8. Number Needed to Treat (NNT) to prevent one hospital admission in patients prescribed an incidental AB. This is an epidemiological measure that indicates how many persons need to be exposed to a risk factor to prevent harm in one additional person.15 It was assumed in this analysis that ABs reduced the risk of infection-related hospital admissions by 25% (this was an assumption as no reviews could be found with trial data on the AB effects on hospital admissions). The predicted patient risk of infection-related hospital admission and this effect estimate of 25% was used to estimate the NNT. The interpretation of this NNT is that a lower number may indicate more benefit with the AB and higher number less benefit. The reason that NNT varies between clinicians is related to the patient risks but not the effect estimate.

The consultation rate for URTI, LRTI and UTI was also assessed for each clinician calculated by the number of EHRs for these infections divided by the number of consultations for each clinician. Furthermore, the level of coding in the EHR of the indication for AB treatment by each clinician was assessed. The presence of an EHR entry for a broad set of common infections at the date of the AB prescriptions or in the 30 days before was assessed. This information is typically entered at the start of a new treatment and less likely for repeat AB courses. This variable determined the rate of coding but did not include any free-text information entered into the EHR (which clinicians can also use to record information; this is not available to researchers).

A propensity score was estimated providing an estimate of the case mix of patients consulting each clinician. It was calculated from a logistic model that estimated the OR of getting an AB prescription in the sample of consultations. Predictors in this logistic model included age, sex, Charlson Comorbidity Index, vaccination in the 1 year before, the number of consultations in the 1 year before, and referral in the 1 year before, smoking history, region, month of the year and a missingness indicator for smoking history. A missingness indicator for smoking history was used in the logistic model. The model output was then used to estimate the probability of getting an AB for each of the patients included in the random sample of consultations. For the patients consulting a clinician, the average of this probability was then estimated providing a summary estimate of the case mix of each clinician.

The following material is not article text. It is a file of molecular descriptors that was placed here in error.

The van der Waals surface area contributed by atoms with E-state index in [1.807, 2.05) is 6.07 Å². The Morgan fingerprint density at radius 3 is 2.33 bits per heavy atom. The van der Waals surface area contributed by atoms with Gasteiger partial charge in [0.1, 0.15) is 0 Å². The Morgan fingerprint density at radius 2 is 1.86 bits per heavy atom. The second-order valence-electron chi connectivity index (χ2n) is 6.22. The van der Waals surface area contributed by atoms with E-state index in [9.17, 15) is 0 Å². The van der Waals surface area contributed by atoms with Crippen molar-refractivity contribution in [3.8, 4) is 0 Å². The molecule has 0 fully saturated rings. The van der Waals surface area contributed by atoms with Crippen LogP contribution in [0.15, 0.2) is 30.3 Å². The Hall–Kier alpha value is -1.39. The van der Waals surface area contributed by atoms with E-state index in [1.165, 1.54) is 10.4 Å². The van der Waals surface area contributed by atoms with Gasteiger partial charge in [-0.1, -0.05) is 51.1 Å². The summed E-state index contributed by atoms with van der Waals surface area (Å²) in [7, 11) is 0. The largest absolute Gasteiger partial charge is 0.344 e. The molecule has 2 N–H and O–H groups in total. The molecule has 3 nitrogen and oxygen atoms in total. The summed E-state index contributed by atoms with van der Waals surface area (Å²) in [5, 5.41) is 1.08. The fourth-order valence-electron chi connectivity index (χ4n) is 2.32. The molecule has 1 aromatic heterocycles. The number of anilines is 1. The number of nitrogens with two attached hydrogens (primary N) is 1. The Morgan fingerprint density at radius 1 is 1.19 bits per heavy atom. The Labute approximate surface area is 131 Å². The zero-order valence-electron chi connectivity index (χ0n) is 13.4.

Statistical analysis

The ranges of of the AB measures and consultation rates were estimated and presented by different percentiles. The correlations between these measures were estimated by Spearman correlation coefficients. These were presented in a heat map which graphically presented the correlations (red indicating strong positive correlations, white no correlations and blue strong inverse correlations). Poisson generalised additive mixed effects models (GAMMs) with different AB rate measures as outcome (such as crude AB prescribing rate) were fitted. The GAMMs included a random intercept for clinician, propensity score representing the average case mix of each clinician and the coding level of each clinician. In these random intercept models, a term was added to the regression model capturing the variation between clinicians providing an estimate of the distribution of this variation. This random effect term was assumed to follow the normal distribution with an average of zero and fitted within Poisson regression models.16 17 The variance of the clinician random effect quantified the level of variation in AB prescribing between clinicians. The relative rate (RR) comparing different percentiles (such as the 5th and 95th percentiles) was calculated using the estimated SD of the random effect.16 GAMMs with just a random intercept for practice were also fitted in order to evaluate the variation in AB prescribing between practices.